Complex Cellular Phenotype Analysis

BII - Computer Cellular Phenotype Analysis Group Photo

Research

We are a computational biology research group with members coming from different scientific disciplines, including chemistry, cell biology, computer science, and bioinformatics.

The overall goal of our research is to understand the modes of action (MoAs) of xenobiotics, such as environmental agents and drugs; and predict their human efficacy and/or toxicity. We develop and use novel phenotypic and molecular profiling methods to elucidate the MoAs of xenobiotics, and build computational models that can predict the in vivo effects of these agents.

We collaborate with different academic, clinical, industrial, and governmental research groups, including Institute of Molecular and Cell Biology (IMCB), NanoBioLab (NBL), Institute of Bioengineering and Nanotechnology (IBN) (all three from A*STAR), Singapore General Hospital (SGH), the United States Environmental Protection Agency (US EPA), and the Netherlands National Institute for Public Health and the Environment (RIVM).

Our current research is focused on three major areas, namely phenotypic profiling and digital pathology, toxicodynamics of xenobiotics, and pulmonary effects of xenobiotics (Fig. 1).

BII - Complex Cellular Phenotype Analysis Figure 1

Figure 1: Our current research areas

Phenotype Profiling and Digital Pathology

Phenotypic profiling is a computational procedure to construct quantitative and compact representations of cellular or tissue phenotypes based on images obtained from high-throughput microscopy (Bougen-Zhukov et al., 2017). We have developed several phenotypic profiling methods, including the Drug-Profiling (“D-profiling”) algorithm (Loo et al., 2007) and the Protein-localization Profiling (“P-profiling”) algorithm (Loo et al., 2014). We also develop a user-friendly and efficient phenotypic profiling software called “cellXpress” (Laksameethanasan et al., 2013), which can handle terabytes of image data collected under large numbers of experimental conditions. Phenotypic profiles constructed using these methods have been used to classify the effects of small molecules (Loo et al., 2007, 2009), or assess potentially toxic effects of environmental agents (Friedman et al., 2019; Lee et al., 2018; and Su et al., 2016). Recently, we have also developed a new digital histopathology platform based on phenotypic profiling for cancer diagnosis and prognosis (Fig. 2). The platform can help researchers and clinicians to rapidly and accurately quantify the effects of cancer therapeutic agents, resulting in more systematic clinical decision-making processes.

BII - Complex Cellular Phenotype Analysis Figure 2

Figure 2:  Our digital histopathology platform is based on the new cellXpress 2.0, which can now handle and quantify highly-multiplexed and large microscopy images obtained from human tissue microarrays (TMA).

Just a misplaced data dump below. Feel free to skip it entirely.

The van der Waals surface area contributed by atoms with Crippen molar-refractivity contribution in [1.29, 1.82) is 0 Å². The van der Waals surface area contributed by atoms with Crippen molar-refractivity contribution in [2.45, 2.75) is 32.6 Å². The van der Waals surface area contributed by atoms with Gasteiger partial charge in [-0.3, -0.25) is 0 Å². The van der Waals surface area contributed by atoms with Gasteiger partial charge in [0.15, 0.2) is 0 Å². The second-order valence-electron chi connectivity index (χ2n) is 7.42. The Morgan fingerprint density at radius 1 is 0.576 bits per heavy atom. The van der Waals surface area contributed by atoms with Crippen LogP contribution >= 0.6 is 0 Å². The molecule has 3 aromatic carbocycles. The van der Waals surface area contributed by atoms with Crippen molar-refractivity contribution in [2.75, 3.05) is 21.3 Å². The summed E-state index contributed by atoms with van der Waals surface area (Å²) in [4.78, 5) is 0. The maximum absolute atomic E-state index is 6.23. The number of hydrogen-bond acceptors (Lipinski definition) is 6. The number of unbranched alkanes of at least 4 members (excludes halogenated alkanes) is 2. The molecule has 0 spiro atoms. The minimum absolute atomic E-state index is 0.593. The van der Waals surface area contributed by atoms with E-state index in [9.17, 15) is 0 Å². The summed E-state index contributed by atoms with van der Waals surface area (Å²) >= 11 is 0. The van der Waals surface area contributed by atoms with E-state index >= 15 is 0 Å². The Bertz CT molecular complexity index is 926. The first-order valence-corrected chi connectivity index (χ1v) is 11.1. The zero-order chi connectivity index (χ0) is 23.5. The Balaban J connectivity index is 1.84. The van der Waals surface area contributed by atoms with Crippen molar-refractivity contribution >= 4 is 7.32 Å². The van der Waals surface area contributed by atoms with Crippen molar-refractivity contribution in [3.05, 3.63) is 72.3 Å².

Toxicodynamics of Xenobiotics

Many xenobiotics have unknown and/or non-specific intracellular targets. To study the toxicodynamics of these chemicals, unbiased approaches that do not require prior information about the targets or mechanisms of the chemicals are required. Together with eight other research teams from A*STAR, we are developing the Toxicity Mode-of-Action Discovery (ToxMAD) Platform to elucidate the modes of action of xenobiotics in major target cell types using advanced phenotypic, signaling, and genomic profiling methods. Our focus is to study chemical analogs with related structures but differential cellular effects, and develop fit-for-purpose assays that will be used by regulatory agencies and industrial research laboratories to assess chemical safety. In 2019, we participated in an international case study that demonstrates the utility of in vitro bioactivity as a lower bound estimate of in vivo adverse effect levels in risk-based prioritization (Friedman et al., 2019).

Pulmonary Effects of Xenobiotics

Human lungs are exposed to inhaled or blood-borne soluble xenobiotics that may originate from the environment, food, consumer products, and/or pharmaceuticals. We are broadly interested in the understanding the biological targets and pathways affected by these chemicals in the lung cells. We have recently developed a high-throughput and predictive in vitro pulmonary toxicity assay (Fig. 3; Lee et al., 2018). We found that the resulting assay based on two phenotypic features of a human bronchial epithelial cell line, BEAS-2B, can accurately classify 33 reference chemicals with human pulmonotoxicity information (88.8% balance accuracy, 84.6% sensitivity, and 93.0% specificity). We also studied the effects of talc particles, a sclerosis agent commonly used in the management of malignant pleural effusions, in human lung cancer cells (Bougen-Zhukov, et al., 2019). We found a novel role of the PI3K pathway in talc-induced cell death and IL-6 secretion, which are key cellular events known to drive pleural fibrosis. This provides a better understanding of the mechanisms of talc sclerosis in the malignant pleural space.

BII - Complex Cellular Phenotype Analysis Figure 3

Figure 3: Immunofluorescence microscopy images of human lung cells showing different phenotypic responses to non-toxic (blue) and toxic (red) chemicals.

Members

 Senior Principal Investogator  LOO Lit Hsin   |    [View Bio]  
 Senior Post-Doctoral Research Fellow MILLER James Alastair
 Senior Post-Doctoral Research Fellow  HTWE Su Su 
 Post-Doctoral Research Fellow ZHONG Guorui
 Senior Research Officer LEE Jia Ying Joey
 Research Officer FU Shufeng Oscar
 Research Officer KONG Jia Wen Carmen 
 Web programmer DONG Jiahui 

Selected Publications